Gidgee fuchsia bush facts for kids
Quick facts for kidsGidgee fuchsia bush
|Eremophila dalyana growing near Innamincka|
Eremophila dalyana, commonly known as gidgee fuchsia bush, desert fuchsia or ilpengk by Alyawarre people in the Utopia homeland in Central Australia, is a flowering plant in the figwort family, Scrophulariaceae and is endemic to an area of central Australia. It is a broom-like shrub or small tree with thin leaves and pale pink to white flowers. It is found in south-western Queensland, the extreme north east of South Australia and in a small area in the Northern Territory.
Eremophila dalyana is a shrub or small tree which grows to a height of between 1 and 4 m (3 and 10 ft) and a width of up to 1.5 m (5 ft). It has many erect branches giving the plant a broom-like appearance. Most parts of the plant are covered with silvery or greyish scales. The leaves are erect, arranged in opposite pairs, linear in shape, mostly 13–50 mm (0.5–2 in) long, about 1 mm (0.04 in) wide and have a curved hook on the end.
The flowers are usually borne singly in leaf axils on a stalk 4–8 mm (0.2–0.3 in) long. There are 5 grey-green, triangular sepals which are scaly on the outer surface, hairy on the inside and 1.5–3.5 mm (0.06–0.1 in) long. The petals are 18–26 mm (0.7–1 in) long and joined at their lower end to form a tube. The petal tube is a shade of pinkish lilac to white on the outside and has pale yellow spots inside. The outside surface is scaly and the inside of the petal lobes is hairy but the inside of the tube is filled with soft hairs. The 4 stamens are fully enclosed within the tube. The main flowering time is from July to October and is followed by fruits which are cylinder-shaped, 9–18 mm (0.4–0.7 in) long and have a papery covering.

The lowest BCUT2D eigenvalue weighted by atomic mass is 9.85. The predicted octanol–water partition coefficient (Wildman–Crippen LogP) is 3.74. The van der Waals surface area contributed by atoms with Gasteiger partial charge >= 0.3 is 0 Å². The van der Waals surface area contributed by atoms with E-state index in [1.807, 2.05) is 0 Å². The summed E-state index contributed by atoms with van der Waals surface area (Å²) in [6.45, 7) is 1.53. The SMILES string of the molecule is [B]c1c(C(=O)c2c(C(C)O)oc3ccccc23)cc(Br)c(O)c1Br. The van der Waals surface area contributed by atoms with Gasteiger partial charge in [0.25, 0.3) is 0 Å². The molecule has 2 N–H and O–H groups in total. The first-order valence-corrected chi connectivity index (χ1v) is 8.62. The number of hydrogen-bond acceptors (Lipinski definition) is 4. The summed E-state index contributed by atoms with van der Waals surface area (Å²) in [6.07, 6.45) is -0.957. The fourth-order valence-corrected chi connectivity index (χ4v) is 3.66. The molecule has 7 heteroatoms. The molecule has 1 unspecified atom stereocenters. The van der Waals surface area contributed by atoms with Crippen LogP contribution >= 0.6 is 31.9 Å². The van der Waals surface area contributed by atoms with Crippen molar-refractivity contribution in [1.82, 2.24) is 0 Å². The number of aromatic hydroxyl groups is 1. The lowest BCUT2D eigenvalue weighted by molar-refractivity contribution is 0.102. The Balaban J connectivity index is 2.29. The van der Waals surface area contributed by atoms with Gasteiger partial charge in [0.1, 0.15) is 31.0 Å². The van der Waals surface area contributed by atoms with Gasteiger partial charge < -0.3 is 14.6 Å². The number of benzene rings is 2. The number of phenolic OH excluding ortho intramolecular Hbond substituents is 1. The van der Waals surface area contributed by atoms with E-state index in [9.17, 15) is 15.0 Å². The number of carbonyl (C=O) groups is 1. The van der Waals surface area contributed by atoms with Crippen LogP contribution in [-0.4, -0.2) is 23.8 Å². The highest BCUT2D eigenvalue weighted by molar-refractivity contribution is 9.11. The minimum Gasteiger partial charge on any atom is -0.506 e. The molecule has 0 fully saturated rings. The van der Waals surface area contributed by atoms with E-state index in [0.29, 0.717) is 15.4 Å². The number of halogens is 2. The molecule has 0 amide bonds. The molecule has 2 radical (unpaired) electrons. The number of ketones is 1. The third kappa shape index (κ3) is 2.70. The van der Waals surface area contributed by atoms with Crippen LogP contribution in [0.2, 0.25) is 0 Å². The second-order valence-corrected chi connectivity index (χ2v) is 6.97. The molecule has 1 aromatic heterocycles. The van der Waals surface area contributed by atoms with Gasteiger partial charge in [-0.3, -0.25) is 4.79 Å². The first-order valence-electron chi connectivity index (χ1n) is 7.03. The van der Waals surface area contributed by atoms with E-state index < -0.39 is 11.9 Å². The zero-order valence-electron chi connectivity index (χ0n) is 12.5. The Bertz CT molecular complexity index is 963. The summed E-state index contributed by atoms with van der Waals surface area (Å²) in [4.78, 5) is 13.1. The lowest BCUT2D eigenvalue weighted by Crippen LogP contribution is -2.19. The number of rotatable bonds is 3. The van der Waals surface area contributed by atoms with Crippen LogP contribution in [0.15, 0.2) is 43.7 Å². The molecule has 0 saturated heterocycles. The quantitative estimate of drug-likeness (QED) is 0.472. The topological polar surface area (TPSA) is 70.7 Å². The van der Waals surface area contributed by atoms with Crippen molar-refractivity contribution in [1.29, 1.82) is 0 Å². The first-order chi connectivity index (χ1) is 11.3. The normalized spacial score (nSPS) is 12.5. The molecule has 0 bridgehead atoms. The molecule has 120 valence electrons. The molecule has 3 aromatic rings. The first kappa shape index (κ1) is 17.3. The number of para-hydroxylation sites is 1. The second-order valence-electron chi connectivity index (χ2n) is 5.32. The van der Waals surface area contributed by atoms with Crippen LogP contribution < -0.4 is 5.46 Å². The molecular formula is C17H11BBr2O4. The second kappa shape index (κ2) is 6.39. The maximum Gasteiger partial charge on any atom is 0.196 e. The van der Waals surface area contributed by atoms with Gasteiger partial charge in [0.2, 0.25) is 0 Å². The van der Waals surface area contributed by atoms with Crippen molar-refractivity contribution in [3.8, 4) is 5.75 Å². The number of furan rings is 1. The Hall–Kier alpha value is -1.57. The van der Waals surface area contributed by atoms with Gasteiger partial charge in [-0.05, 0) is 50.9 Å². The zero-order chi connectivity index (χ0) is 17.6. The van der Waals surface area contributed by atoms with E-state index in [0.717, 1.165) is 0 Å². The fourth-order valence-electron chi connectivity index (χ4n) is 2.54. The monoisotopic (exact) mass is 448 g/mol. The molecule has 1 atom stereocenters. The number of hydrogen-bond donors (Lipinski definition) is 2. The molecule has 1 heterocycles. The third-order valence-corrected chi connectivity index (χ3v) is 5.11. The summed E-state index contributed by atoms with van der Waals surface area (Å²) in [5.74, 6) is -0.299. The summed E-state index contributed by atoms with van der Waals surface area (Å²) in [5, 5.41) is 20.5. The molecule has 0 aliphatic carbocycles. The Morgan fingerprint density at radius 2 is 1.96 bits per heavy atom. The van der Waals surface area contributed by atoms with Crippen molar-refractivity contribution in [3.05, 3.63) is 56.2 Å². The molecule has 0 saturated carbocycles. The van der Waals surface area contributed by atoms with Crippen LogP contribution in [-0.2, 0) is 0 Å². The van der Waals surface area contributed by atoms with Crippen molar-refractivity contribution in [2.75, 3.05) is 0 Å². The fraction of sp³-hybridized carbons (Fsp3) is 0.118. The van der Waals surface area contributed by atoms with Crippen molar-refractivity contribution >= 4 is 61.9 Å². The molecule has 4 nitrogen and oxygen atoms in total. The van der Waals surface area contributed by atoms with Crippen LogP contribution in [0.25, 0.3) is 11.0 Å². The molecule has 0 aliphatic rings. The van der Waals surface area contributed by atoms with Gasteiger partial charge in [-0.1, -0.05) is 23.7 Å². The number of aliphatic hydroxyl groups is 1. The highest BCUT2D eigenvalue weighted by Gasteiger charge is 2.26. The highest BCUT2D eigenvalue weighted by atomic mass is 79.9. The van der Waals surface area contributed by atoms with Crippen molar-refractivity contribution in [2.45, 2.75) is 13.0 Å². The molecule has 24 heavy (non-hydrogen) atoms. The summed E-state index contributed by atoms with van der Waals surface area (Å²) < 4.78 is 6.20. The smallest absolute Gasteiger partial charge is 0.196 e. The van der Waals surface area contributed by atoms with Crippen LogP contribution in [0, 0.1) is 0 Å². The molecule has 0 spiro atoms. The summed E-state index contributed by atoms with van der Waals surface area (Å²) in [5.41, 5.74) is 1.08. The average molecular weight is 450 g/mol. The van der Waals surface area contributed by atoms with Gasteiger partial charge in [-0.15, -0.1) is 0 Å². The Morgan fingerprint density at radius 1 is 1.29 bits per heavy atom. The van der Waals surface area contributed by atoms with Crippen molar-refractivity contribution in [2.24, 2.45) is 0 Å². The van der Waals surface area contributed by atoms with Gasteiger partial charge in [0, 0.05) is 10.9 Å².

Taxonomy and naming
The species was first formally described by Ferdinand von Mueller in 1865 and the description was published in Fragmenta phytographiae Australiae. The specific epithet (dalyana) honours Sir Dominick Daly, Governor of South Australia from 1862 to 1868.
Distribution and habitat
Eremophila dalyana occurs in south-western Queensland and the extreme north east of South Australia. There is also a disjunct population in the south-eastern Northern Territory. It usually grows in sandy soil in mulga and gidgee communities.
The Alyawarre people of the Utopia community regard this plant, which they call ilpengk to be a source of powerful medicines, which they use to treat respiratory complaints and skin complaints like scabies. The medicine is prepared by collecting leaves which are then ground into a paste, mixed with fat, boiled, strained and decanted.
Gidgee fuchsia bush is a very drought tolerant plant and flowers especially abundantly in the driest years. It is also long lived and some specimens have grown in gardens for more than 30 years. It is most easily grown from cuttings but in humid areas needs to be grafted onto Myoporum. It is hardy in a wide range of soils, grows in full or filtered sunlight and tolerates frost when mature.
Video showing how indigenous Australians collect and process ilpengk to produce medicine: https://web.archive.org/web/20160304065051/http://central.batchelor.edu.au/film/ilpengk-slideshow/
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